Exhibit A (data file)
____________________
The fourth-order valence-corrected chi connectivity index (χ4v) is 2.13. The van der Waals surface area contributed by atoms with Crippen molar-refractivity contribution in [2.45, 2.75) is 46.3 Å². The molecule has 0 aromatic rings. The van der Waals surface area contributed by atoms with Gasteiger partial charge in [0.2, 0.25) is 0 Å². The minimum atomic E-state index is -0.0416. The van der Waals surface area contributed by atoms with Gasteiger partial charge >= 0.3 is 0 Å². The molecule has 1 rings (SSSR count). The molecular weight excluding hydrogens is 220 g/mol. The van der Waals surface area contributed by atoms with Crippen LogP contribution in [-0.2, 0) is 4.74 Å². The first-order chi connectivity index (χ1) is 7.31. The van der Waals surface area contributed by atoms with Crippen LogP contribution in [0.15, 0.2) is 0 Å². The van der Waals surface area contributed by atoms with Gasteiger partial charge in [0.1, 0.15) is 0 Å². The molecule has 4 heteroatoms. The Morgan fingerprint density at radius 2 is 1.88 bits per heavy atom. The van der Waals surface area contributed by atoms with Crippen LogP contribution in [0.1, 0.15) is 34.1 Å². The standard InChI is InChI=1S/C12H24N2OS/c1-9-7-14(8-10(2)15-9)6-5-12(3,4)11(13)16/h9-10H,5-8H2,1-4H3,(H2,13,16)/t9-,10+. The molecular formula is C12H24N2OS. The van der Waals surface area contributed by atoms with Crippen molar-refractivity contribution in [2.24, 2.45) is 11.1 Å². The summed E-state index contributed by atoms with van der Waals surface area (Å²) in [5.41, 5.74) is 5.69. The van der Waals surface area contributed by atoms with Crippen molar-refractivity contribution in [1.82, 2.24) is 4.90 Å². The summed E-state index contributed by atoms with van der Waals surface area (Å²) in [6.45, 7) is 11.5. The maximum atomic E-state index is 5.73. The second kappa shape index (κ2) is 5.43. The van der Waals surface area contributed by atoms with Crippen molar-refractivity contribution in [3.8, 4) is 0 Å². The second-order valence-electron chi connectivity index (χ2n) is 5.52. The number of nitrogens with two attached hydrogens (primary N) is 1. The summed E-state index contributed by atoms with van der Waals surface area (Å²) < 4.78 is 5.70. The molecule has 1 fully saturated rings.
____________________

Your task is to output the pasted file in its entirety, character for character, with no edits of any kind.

The fourth-order valence-corrected chi connectivity index (χ4v) is 2.13. The van der Waals surface area contributed by atoms with Crippen molar-refractivity contribution in [2.45, 2.75) is 46.3 Å². The molecule has 0 aromatic rings. The van der Waals surface area contributed by atoms with Gasteiger partial charge in [0.2, 0.25) is 0 Å². The minimum atomic E-state index is -0.0416. The van der Waals surface area contributed by atoms with Gasteiger partial charge >= 0.3 is 0 Å². The molecule has 1 rings (SSSR count). The molecular weight excluding hydrogens is 220 g/mol. The van der Waals surface area contributed by atoms with Crippen LogP contribution in [-0.2, 0) is 4.74 Å². The first-order chi connectivity index (χ1) is 7.31. The van der Waals surface area contributed by atoms with Crippen LogP contribution in [0.15, 0.2) is 0 Å². The van der Waals surface area contributed by atoms with Gasteiger partial charge in [0.1, 0.15) is 0 Å². The molecule has 4 heteroatoms. The Morgan fingerprint density at radius 2 is 1.88 bits per heavy atom. The van der Waals surface area contributed by atoms with Crippen LogP contribution in [0.1, 0.15) is 34.1 Å². The standard InChI is InChI=1S/C12H24N2OS/c1-9-7-14(8-10(2)15-9)6-5-12(3,4)11(13)16/h9-10H,5-8H2,1-4H3,(H2,13,16)/t9-,10+. The molecular formula is C12H24N2OS. The van der Waals surface area contributed by atoms with Crippen molar-refractivity contribution in [2.24, 2.45) is 11.1 Å². The summed E-state index contributed by atoms with van der Waals surface area (Å²) in [5.41, 5.74) is 5.69. The van der Waals surface area contributed by atoms with Crippen molar-refractivity contribution in [1.82, 2.24) is 4.90 Å². The summed E-state index contributed by atoms with van der Waals surface area (Å²) in [6.45, 7) is 11.5. The maximum atomic E-state index is 5.73. The second kappa shape index (κ2) is 5.43. The van der Waals surface area contributed by atoms with Crippen molar-refractivity contribution in [3.8, 4) is 0 Å². The second-order valence-electron chi connectivity index (χ2n) is 5.52. The number of nitrogens with two attached hydrogens (primary N) is 1. The summed E-state index contributed by atoms with van der Waals surface area (Å²) < 4.78 is 5.70. The molecule has 1 fully saturated rings.